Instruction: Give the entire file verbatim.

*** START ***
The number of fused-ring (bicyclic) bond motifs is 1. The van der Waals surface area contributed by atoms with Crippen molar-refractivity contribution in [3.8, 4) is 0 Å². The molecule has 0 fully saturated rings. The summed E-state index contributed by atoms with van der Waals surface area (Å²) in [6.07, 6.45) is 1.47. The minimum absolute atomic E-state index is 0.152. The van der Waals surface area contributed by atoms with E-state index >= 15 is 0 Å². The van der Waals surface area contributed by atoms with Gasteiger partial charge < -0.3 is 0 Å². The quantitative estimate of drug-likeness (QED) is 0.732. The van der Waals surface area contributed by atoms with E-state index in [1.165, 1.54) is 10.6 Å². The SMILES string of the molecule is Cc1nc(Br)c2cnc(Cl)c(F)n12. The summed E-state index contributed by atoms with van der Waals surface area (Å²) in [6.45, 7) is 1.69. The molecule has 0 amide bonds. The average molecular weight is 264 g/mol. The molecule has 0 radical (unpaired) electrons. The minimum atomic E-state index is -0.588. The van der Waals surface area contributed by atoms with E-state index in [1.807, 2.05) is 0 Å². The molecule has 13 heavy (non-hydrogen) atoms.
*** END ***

The number of fused-ring (bicyclic) bond motifs is 1. The van der Waals surface area contributed by atoms with Crippen molar-refractivity contribution in [3.8, 4) is 0 Å². The molecule has 0 fully saturated rings. The summed E-state index contributed by atoms with van der Waals surface area (Å²) in [6.07, 6.45) is 1.47. The minimum absolute atomic E-state index is 0.152. The van der Waals surface area contributed by atoms with E-state index >= 15 is 0 Å². The van der Waals surface area contributed by atoms with Gasteiger partial charge < -0.3 is 0 Å². The quantitative estimate of drug-likeness (QED) is 0.732. The van der Waals surface area contributed by atoms with E-state index in [1.165, 1.54) is 10.6 Å². The SMILES string of the molecule is Cc1nc(Br)c2cnc(Cl)c(F)n12. The summed E-state index contributed by atoms with van der Waals surface area (Å²) in [6.45, 7) is 1.69. The molecule has 0 amide bonds. The average molecular weight is 264 g/mol. The molecule has 0 radical (unpaired) electrons. The minimum atomic E-state index is -0.588. The van der Waals surface area contributed by atoms with E-state index in [1.807, 2.05) is 0 Å². The molecule has 13 heavy (non-hydrogen) atoms.